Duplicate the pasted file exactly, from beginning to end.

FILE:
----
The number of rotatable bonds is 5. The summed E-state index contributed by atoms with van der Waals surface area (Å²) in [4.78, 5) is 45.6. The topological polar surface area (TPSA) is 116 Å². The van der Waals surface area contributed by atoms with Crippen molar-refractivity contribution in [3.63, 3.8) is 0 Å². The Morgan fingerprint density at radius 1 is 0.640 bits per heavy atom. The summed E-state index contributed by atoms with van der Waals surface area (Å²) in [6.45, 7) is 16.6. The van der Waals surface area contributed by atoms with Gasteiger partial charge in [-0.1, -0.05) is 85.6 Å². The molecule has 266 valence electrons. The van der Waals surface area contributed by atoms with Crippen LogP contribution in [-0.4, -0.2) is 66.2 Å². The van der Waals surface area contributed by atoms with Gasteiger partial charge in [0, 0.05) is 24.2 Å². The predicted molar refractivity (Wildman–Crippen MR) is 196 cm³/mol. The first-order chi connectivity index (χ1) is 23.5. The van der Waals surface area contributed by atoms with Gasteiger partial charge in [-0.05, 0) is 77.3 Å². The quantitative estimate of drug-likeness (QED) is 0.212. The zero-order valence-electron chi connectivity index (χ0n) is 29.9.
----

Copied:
The number of rotatable bonds is 5. The summed E-state index contributed by atoms with van der Waals surface area (Å²) in [4.78, 5) is 45.6. The topological polar surface area (TPSA) is 116 Å². The van der Waals surface area contributed by atoms with Crippen molar-refractivity contribution in [3.63, 3.8) is 0 Å². The Morgan fingerprint density at radius 1 is 0.640 bits per heavy atom. The summed E-state index contributed by atoms with van der Waals surface area (Å²) in [6.45, 7) is 16.6. The van der Waals surface area contributed by atoms with Gasteiger partial charge in [-0.1, -0.05) is 85.6 Å². The molecule has 266 valence electrons. The van der Waals surface area contributed by atoms with Crippen LogP contribution in [-0.4, -0.2) is 66.2 Å². The van der Waals surface area contributed by atoms with Gasteiger partial charge in [0, 0.05) is 24.2 Å². The predicted molar refractivity (Wildman–Crippen MR) is 196 cm³/mol. The first-order chi connectivity index (χ1) is 23.5. The van der Waals surface area contributed by atoms with Gasteiger partial charge in [-0.05, 0) is 77.3 Å². The quantitative estimate of drug-likeness (QED) is 0.212. The zero-order valence-electron chi connectivity index (χ0n) is 29.9.